What’s in a Name?
A Worship Guide for March 10, 2019
Scripture for this Week: Deuteronomy 26: 1-11
Scripture for Next Week: Genesis 15:1–12, 17–18
Have you spent time in the wilderness? Has God formed you and shaped you through the time spent in places of uncertainty? Do you remember how good it felt to experience the presence of God in those unexpected places? Do you need some more extended time alone with God in a quiet place? Perhaps Lent is the gift you have been waiting for! Perhaps it is time to rethink what it means to enter Lent.
There are millions of children who have been blessed with biblical names. Children have been christened Epiphany, Christian, Sophia, Grace, Joy, Haven, Faith, Hope, Eden, etc., because names have meaning, and parents want their children to exude the meaning of their name. Who in their right mind would name their child ‘Lent’? “Hi, my name is Lent. My name means 40 days of being hungry and no chocolate.” Well, if we truly understood the meaning of this tradition, there would be millions of children honoring this season with their names. Lent is a time to leave the rest of the world behind. It is the space we create as we set aside all the distractions that separate us from God. For thousands of years, Lent is the tradition that Christians have used to draw closer to God. Lent is not about giving something up so God will like us more. Lent is immersing ourselves in the presence of God as we learn to let the superfluous accretions of our lives fall to the wayside. It is a time of scaping off the barnacles. Lent is a time in which we learn our true identity.
Lent is a concept baked deeply into the biblical story. A time in the wilderness is a requirement for most (perhaps all, but the Bible is a big book, and I could be wrong if I used the world ‘all’!) of the people who are designated friends of God. The wilderness is the place where we need to rely upon God. It is the space in which we discover that God is utterly reliable. It is the place in which we not only meet God, but our identities as beloved children of God are formed. Lent can take place in a physical location, or it can be a state of mind. It is our gift to God, but it is also the space in which we experience the gift of God as presence. It is in coming out of the wilderness that people can profoundly state their divinely given names.
“When you have come out of the wilderness, and enter a new space, you will need ways to remember that everything is a gift. You will need to have traditions that remind you that the name and identity you were given in the wilderness is who you are at the very core of your being. So, frequently give offerings to God as a way of demonstrating thanks. Every time you give thanks, begin with these words, “I am a beloved child of God. A wandering rabbi who had no place to lay his head is my savior and teacher. He was crucified, died, and was buried, but on the third day, was resurrected, and has been my constant companion since I met him in the wilderness. He saved me from the slavery and bondage in which I had suffered. He brought me into a life of contentedness, and I now share this life with friends, strangers, and most importantly, God (Deut. 26:1-11 from the Pastor Eric Bible).” Every time you give thanks to God, begin with your identity statement. The identity that you were given when God formed you in the wilderness. I know many people who own finely crafted statements of identity. They can easily and definitively discuss how God has shaped their lives. However, these people are probably in the minority of all who are living today. There are o-so-many people who have not yet learned to identify God in their lives. God is very much present, but distractions veil the ever-presence. Lent is the place the distractions fade away and the veil is lifted.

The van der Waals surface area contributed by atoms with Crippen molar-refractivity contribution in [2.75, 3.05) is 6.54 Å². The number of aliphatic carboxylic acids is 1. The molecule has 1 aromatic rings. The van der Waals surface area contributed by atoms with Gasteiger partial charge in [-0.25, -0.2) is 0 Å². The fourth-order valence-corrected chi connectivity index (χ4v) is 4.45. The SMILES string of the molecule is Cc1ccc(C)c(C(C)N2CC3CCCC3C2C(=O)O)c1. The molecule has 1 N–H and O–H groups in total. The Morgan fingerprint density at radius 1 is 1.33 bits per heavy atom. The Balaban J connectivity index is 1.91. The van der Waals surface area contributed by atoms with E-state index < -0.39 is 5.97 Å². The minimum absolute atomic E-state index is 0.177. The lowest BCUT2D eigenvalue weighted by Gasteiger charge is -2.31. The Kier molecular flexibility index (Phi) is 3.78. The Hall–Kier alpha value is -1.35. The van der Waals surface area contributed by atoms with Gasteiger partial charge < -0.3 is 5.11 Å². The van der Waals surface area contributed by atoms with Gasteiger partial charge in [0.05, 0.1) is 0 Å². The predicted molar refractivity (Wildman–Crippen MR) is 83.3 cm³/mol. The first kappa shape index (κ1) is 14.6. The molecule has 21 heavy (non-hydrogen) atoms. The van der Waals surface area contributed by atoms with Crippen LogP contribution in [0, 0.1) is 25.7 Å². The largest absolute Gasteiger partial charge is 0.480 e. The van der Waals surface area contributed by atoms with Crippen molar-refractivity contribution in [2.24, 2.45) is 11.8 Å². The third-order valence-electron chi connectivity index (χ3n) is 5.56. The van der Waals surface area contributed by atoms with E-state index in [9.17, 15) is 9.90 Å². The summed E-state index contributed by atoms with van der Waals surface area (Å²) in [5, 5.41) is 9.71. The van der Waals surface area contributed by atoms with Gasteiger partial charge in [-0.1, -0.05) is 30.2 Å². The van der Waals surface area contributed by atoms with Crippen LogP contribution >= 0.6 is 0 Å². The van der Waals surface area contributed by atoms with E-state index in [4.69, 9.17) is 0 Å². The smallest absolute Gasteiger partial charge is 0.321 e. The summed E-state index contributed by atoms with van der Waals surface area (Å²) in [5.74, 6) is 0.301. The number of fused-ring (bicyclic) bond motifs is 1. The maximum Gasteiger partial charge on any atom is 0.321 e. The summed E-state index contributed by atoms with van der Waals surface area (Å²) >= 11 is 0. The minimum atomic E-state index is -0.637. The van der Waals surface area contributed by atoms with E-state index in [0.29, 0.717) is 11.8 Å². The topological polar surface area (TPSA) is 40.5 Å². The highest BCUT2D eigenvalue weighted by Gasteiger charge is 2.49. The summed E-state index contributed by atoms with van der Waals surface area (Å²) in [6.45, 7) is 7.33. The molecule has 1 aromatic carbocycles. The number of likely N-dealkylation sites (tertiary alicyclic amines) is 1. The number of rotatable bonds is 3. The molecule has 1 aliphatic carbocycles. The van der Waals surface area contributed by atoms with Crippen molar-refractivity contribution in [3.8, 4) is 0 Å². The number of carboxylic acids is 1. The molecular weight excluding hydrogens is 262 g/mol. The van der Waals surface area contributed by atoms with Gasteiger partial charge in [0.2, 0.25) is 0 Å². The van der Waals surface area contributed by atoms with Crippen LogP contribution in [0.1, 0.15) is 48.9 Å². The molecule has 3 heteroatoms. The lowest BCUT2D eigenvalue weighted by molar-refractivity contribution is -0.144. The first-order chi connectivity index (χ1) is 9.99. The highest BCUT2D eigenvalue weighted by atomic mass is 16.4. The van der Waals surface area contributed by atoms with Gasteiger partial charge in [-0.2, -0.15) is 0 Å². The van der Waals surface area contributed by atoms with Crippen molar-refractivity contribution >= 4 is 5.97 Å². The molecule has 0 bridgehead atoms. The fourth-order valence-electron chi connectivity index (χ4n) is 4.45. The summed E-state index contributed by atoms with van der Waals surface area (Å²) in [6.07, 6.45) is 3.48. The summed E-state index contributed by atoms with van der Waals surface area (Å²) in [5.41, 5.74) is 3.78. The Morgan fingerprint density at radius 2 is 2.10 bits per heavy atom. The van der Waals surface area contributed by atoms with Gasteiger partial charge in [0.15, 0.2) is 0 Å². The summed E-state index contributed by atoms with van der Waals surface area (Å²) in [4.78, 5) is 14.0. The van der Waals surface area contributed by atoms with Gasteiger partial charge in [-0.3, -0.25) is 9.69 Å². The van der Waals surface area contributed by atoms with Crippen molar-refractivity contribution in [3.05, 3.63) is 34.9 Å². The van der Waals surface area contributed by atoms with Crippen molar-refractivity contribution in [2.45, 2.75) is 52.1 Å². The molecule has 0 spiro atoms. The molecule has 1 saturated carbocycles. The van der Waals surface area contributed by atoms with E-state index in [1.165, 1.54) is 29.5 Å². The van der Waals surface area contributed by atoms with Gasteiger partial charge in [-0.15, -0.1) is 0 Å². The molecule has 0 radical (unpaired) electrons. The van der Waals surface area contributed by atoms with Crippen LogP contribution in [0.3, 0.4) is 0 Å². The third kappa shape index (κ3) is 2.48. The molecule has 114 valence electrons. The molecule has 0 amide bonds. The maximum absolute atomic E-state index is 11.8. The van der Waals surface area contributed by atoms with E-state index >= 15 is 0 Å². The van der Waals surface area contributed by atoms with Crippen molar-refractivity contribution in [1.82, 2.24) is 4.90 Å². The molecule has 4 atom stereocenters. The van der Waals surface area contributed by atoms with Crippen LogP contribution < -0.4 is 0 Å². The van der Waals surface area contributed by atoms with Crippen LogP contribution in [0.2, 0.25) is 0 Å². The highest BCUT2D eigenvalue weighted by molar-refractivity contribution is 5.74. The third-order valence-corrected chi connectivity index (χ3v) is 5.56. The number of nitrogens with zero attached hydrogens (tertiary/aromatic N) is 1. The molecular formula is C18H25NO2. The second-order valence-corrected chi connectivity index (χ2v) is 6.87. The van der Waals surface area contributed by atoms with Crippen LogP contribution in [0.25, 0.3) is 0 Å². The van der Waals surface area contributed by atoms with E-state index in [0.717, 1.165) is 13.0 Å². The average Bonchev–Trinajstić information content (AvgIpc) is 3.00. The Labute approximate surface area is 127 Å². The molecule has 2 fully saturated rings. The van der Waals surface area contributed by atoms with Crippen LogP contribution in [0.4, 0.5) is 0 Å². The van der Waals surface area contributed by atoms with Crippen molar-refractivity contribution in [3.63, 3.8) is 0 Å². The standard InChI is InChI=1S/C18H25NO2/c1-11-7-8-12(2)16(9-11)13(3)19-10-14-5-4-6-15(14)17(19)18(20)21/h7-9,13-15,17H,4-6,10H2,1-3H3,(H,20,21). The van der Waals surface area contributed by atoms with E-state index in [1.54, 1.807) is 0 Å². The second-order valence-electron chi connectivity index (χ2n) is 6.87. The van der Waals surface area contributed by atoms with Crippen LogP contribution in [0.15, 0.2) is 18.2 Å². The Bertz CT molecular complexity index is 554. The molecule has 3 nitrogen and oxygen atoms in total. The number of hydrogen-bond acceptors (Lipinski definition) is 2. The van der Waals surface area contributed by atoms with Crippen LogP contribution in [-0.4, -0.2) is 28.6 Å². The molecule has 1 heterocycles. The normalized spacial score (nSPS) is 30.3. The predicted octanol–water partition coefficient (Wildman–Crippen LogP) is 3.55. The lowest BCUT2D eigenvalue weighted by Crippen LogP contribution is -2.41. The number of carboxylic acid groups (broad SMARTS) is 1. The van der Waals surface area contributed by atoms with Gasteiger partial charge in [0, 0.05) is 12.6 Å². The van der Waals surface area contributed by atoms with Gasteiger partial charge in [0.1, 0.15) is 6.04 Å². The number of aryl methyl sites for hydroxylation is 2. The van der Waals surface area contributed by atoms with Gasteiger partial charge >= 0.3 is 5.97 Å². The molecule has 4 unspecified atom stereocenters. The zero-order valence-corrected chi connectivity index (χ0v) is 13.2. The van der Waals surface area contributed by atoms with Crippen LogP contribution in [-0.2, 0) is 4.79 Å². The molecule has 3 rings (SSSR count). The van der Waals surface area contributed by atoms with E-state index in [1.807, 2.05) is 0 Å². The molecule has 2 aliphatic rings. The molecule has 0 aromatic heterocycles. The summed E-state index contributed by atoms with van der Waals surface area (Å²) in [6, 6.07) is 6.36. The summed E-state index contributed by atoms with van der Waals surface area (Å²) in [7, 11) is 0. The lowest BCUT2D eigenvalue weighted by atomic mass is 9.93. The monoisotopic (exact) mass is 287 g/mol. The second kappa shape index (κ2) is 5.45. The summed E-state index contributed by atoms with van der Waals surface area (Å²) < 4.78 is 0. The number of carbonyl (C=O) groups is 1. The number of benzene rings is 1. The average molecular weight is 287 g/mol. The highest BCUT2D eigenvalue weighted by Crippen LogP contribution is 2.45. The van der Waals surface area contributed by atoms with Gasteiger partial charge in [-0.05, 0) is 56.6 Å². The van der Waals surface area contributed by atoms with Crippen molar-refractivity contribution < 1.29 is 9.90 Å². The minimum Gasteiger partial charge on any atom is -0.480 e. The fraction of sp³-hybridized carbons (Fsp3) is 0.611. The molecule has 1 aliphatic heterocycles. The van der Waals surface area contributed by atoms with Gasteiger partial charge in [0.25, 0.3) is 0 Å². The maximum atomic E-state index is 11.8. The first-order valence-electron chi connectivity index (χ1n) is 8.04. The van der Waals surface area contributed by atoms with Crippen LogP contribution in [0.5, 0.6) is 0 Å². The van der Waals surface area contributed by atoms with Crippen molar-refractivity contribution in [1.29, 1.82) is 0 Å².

My identity and purpose statement are intertwined. Because I have so powerfully experienced the shaping presence of God in my life, it is now my life’s work to teach as many people as possible the art of entering Lent. During the Lenten season this year, I will begin each day with prayer and journaling time. I am going to read Psalm 119 section by section and then rewrite the section as I hear God speaking the words to me. In the evenings, I will close each day with the Gospel of Luke. I am dedicating 45 minutes a day to this wilderness time with God. Maybe a similar exercise will help you. If you would like to explore a variety of ways to spend time with God, I highly recommend the little book, 50 Ways to Pray by Teresa Blythe. It can be your Lenten resource all year long!
- What does Lent mean to you?
- Has this blog post affected the way you understand Lent, how?
- What is your identity statement?
- Perhaps you could spend the next 40 days asking God to clarify your identity.
May God’s grace and peace form you during the Lenten season. May you find deep joy and freedom in the wild spaces you are about to enter. May God give you your name.